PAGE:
For most of a career spanning 50-plus years, Chilean-born artist, poet, and activist Cecilia Vicuña has been ahead of her time. Since starting to write and make art in the mid 1960s, she has focused on environmental and social justice, making her an ecofeminist avant la lettre.
Vicuña’s ongoing project, to link sensuality and environmentalism to women’s and human rights—to, in her words, awaken the world to the “feminine” life force of the earth—encompasses writing, art, and street protests.
Her wide-ranging visual language includes performance, installation, and sculpture as well as painting, to which she has returned in the past decade. She’s also a celebrated writer who has published more than two dozen volumes of poetry.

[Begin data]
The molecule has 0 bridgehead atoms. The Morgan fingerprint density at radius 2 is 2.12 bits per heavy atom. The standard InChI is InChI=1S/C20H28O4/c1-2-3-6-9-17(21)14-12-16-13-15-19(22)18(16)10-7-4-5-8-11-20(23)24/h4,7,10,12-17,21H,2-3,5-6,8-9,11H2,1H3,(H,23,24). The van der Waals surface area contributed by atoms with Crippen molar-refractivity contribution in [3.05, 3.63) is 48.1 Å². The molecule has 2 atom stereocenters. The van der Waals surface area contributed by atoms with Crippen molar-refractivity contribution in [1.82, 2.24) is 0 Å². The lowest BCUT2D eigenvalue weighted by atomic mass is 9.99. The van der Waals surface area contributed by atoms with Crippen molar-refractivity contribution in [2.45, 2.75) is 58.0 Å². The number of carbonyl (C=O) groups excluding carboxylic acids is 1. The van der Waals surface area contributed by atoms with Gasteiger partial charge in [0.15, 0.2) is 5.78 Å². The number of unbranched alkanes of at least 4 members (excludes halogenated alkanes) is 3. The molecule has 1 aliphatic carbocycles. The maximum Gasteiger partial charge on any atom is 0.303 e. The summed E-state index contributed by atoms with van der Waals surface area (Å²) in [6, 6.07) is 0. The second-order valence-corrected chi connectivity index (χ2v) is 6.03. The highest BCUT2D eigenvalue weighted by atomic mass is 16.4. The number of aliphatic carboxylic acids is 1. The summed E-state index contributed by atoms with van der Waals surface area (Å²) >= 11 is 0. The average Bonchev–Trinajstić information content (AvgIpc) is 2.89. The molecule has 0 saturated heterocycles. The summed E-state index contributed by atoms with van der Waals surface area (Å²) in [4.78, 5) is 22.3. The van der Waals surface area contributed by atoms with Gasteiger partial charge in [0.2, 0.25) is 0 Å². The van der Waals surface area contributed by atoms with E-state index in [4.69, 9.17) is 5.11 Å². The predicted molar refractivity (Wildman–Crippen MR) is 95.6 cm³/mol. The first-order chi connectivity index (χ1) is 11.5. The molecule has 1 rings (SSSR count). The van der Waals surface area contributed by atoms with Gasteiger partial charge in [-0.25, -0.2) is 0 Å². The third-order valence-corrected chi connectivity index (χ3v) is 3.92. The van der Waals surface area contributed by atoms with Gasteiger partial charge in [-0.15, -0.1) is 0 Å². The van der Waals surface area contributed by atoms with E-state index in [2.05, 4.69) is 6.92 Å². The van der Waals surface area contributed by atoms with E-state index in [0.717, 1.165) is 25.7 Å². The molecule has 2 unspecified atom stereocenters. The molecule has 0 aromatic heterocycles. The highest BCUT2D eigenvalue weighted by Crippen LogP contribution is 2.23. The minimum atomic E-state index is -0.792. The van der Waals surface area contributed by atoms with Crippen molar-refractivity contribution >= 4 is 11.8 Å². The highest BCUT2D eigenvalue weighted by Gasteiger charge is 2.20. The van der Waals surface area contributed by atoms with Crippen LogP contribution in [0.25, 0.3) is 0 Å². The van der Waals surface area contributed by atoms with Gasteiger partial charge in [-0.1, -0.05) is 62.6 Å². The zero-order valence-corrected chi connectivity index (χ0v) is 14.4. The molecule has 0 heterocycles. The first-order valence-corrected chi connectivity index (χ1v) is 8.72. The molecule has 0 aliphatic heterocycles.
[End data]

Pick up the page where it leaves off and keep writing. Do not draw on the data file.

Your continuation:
For years Vicuña’s shows were poorly attended. “No one was interested in climate change then,” she told the Art Newspaper in 2019. But with global warming accelerating and income disparity soaring around the world, Vicuña’s work now seems prescient.
This past spring, along with German sculptor Katharina Fritsch, Vicuña received the Venice Biennale’s prestigious Golden Lion for Lifetime Achievement award, and a major survey of her work, “Cecilia Vicuña: Spin letter Triangulene,” opened at the Guggenheim Museum in New York in May. This fall, as the 2022 recipient of Tate Modern’s annual Hyundai Commission, she will take over the museum’s massive Turbine Hall.
To illustrate her current relevance, here are seven pivotal works by the artist.